In the years after World War I, an affluent African-American community flourished in the Greenwood district of oil-rich Tulsa, Oklahoma, an area that came to be known as Black Wall Street. Then, in late May and early June 1921, racial tensions erupted and violent white mobs—spurred by a murky allegation of sexual assault—destroyed thousands of Black-owned homes and businesses. A 2001 commission confirmed a death toll of 39 (though local officials estimate as many as 300 people were killed), making it one of the deadliest single incidents of racist violence in US history, though for years the event was seemingly erased from news and historical accounts. Tulsa City–County Library (TCCL) commemorated the 2021 centennial of the massacre with an immersive exhibit and educational programming, with the goal of keeping the memory alive.
As the 100th anniversary of the devastating 1921 Tulsa race massacre approached and our library looked for ways to educate the community about a significant piece of our city’s past, we had a disturbing realization: Many of our patrons, even those native to Tulsa, knew little to nothing about it. Decades of whitewashed reports and unacknowledged losses added up to a serious gap in how we understand our local and national history.
In the past, TCCL has invited the community to explore difficult topics related to historical or current events through interactive programs, panels, and in-depth resources. For decades researchers have used historical documents (telephone directories, newspapers, maps, photographs, oral histories, and more) from our African-American Resource Center at Rudisill Regional Library and the research center at Central Library to study the Tulsa race massacre. So in 2020, when local organizations were gearing up for the centennial, TCCL was already looking for ways to make this information accessible to multiple age groups.
Between February and May of this year, our library system promoted education, empathy, and healing around this long-buried piece of local history through more than a dozen virtual programs (featuring authors Robin DiAngelo, Mira Jacob, Hannibal B. Johnson, Clifton Taulbert, and others), educational take-home activity kits for youth and educators, and an in-person exhibit at Rudisill Regional Library. Through the exhibit “TCCL Remembers,” we sought to foster education about the massacre by making free materials available and engaging to children and adults; build empathy by encouraging audiences to reflect on the human cost of institutionalized racism; and promote healing by sharing survivors’ stories.
The goal was not only to ensure the facts of the atrocity were never again buried or forgotten but also to help normalize and encourage open conversations about difficult topics.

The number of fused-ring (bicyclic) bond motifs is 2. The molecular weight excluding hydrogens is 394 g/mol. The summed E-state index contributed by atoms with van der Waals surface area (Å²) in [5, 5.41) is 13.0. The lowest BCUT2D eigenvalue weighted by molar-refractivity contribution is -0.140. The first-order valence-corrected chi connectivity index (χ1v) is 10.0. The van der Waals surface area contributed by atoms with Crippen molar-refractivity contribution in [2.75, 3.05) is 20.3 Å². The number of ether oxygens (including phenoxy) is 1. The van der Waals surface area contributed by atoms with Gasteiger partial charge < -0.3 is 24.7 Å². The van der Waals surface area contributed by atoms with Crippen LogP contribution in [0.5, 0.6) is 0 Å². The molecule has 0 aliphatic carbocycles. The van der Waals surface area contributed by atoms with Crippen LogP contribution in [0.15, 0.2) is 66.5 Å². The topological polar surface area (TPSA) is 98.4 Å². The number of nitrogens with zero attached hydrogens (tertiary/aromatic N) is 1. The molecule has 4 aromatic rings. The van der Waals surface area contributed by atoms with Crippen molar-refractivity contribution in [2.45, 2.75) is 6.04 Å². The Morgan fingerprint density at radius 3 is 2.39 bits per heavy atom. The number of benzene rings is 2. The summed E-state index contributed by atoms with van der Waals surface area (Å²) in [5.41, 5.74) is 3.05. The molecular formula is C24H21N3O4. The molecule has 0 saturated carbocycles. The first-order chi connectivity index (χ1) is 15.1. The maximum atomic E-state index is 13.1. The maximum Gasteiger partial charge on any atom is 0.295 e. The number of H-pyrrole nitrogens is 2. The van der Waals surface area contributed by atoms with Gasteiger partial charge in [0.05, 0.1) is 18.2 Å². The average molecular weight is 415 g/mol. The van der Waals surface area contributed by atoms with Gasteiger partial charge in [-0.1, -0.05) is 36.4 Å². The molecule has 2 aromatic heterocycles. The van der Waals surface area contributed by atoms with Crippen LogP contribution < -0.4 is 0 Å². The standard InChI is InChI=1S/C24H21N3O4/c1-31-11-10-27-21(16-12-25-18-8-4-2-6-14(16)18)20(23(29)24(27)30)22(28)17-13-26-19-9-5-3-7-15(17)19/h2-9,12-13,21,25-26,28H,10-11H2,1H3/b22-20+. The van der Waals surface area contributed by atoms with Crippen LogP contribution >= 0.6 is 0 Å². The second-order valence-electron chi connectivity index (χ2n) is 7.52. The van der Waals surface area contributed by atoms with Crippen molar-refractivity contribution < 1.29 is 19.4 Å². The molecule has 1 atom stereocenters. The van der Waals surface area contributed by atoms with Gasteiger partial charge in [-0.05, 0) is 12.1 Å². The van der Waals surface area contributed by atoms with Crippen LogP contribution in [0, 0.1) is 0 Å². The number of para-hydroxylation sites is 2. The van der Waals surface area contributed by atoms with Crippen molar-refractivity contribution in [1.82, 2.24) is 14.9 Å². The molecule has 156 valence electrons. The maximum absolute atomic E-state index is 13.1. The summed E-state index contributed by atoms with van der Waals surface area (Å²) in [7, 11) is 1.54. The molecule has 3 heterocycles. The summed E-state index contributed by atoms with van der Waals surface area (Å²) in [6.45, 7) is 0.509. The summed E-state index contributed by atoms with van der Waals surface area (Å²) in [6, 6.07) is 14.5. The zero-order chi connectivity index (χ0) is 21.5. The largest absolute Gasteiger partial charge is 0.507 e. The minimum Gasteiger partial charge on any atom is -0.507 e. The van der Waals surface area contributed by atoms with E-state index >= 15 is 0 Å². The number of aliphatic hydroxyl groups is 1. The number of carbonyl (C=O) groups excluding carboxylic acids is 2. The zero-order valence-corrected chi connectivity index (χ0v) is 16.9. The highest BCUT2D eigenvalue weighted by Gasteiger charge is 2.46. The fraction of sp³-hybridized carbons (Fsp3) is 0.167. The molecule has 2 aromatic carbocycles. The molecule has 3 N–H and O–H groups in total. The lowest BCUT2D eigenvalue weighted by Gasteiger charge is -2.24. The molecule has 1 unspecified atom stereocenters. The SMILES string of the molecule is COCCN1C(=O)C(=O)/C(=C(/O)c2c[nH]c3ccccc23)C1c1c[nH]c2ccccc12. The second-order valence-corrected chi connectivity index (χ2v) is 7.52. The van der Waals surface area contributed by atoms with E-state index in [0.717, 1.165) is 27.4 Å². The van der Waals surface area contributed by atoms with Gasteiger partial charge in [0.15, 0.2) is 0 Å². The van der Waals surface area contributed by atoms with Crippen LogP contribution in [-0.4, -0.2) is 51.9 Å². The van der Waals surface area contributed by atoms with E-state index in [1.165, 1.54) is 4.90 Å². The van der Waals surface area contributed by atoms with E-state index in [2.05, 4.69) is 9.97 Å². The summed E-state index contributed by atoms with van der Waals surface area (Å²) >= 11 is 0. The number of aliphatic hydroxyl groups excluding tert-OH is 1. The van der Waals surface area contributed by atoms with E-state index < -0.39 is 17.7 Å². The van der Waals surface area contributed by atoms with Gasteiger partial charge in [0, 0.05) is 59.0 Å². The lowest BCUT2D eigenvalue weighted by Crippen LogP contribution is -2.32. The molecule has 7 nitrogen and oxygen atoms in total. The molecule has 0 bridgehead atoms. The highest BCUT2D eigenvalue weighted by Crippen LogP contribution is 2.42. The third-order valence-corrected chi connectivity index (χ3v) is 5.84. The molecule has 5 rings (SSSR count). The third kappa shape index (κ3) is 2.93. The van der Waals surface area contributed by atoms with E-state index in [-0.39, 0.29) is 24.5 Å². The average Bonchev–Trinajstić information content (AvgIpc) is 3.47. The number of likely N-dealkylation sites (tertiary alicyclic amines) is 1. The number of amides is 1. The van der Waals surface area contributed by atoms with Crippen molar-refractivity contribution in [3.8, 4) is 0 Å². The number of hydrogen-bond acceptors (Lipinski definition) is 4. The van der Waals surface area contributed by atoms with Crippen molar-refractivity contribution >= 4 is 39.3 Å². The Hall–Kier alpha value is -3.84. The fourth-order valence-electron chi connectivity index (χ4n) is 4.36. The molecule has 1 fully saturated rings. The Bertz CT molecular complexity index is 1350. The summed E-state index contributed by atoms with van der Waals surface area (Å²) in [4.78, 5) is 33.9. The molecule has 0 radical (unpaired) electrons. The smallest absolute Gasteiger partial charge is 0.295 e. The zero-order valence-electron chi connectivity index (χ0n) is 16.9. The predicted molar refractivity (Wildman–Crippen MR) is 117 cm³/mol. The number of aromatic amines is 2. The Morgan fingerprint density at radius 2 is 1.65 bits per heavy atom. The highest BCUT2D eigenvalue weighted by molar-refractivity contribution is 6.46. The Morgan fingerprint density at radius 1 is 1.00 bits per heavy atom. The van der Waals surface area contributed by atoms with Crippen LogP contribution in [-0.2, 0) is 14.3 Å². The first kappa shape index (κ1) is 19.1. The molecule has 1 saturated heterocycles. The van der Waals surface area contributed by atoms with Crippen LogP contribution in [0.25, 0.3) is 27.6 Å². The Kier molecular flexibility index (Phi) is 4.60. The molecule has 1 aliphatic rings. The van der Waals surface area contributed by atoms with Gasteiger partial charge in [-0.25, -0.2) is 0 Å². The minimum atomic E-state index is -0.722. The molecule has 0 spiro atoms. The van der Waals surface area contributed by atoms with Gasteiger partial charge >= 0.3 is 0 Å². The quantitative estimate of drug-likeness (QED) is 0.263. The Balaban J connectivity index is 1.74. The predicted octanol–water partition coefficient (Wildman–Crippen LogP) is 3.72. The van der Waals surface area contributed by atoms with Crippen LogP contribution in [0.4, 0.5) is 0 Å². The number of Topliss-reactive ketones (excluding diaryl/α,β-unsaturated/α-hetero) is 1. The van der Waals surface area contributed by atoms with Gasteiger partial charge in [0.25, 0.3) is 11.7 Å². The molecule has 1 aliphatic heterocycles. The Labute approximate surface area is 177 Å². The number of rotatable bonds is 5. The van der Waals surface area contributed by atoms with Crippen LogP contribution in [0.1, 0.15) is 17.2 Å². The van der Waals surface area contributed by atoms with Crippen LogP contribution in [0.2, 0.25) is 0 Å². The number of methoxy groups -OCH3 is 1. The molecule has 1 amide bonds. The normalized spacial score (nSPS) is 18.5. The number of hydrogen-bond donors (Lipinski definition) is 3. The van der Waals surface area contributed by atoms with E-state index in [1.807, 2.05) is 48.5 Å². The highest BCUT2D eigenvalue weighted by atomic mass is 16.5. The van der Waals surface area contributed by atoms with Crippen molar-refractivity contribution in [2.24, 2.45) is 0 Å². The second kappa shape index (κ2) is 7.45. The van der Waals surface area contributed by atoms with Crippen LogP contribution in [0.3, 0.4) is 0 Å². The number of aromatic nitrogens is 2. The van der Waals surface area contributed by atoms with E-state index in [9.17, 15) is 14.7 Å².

The exhibit and program series helped participants understand how and why the massacre happened, inspiring reflection on the racial and political conditions leading up to and following the event. The goal was not only to ensure the facts of the atrocity were never again buried or forgotten but also to help normalize and encourage open conversations about difficult topics. Our virtual events engaged more than 1,300 viewers, and the in-person exhibit received more than 3,000 visitors during its six-week run.
TCCL has always housed special collections and offered equity-focused programs, but the scale of the centennial commemoration efforts was unprecedented. We were fortunate to receive a grant from the 1921 Tulsa Race Massacre Centennial Commission, made possible by WPX Energy, and we benefited from multiple community partnerships. The Greenwood Art Project cosponsored an inscription of a poem honoring the victims of the massacre on the stairs leading into Rudisill Regional Library. The Tulsa Library Trust helped fund our events, and Friends of the Tulsa City–County Libraries helped with programming and general support.
As libraries, we have an innate stake in historical preservation. We offer common ground for different perspectives to meet and converse and the expertise to connect resources and shape programs that address sensitive and profound topics. Is there a sensitive topic in your community’s history you wish to probe? We advise that you plan ahead, include diverse stakeholders as early as possible, and know your over-arching goal. Move forward with humility and flexibility as potential partners and perspectives come forward. Consider all opportunities that could help bring your community together for education, empathy, and healing.
Public libraries can serve their communities by offering programming and outreach that confront difficult topics like violent racial history. These confrontations are tricky to navigate, and challenges will certainly arise. The best you can do is research, facilitate, and be confident in how vital these conversations are.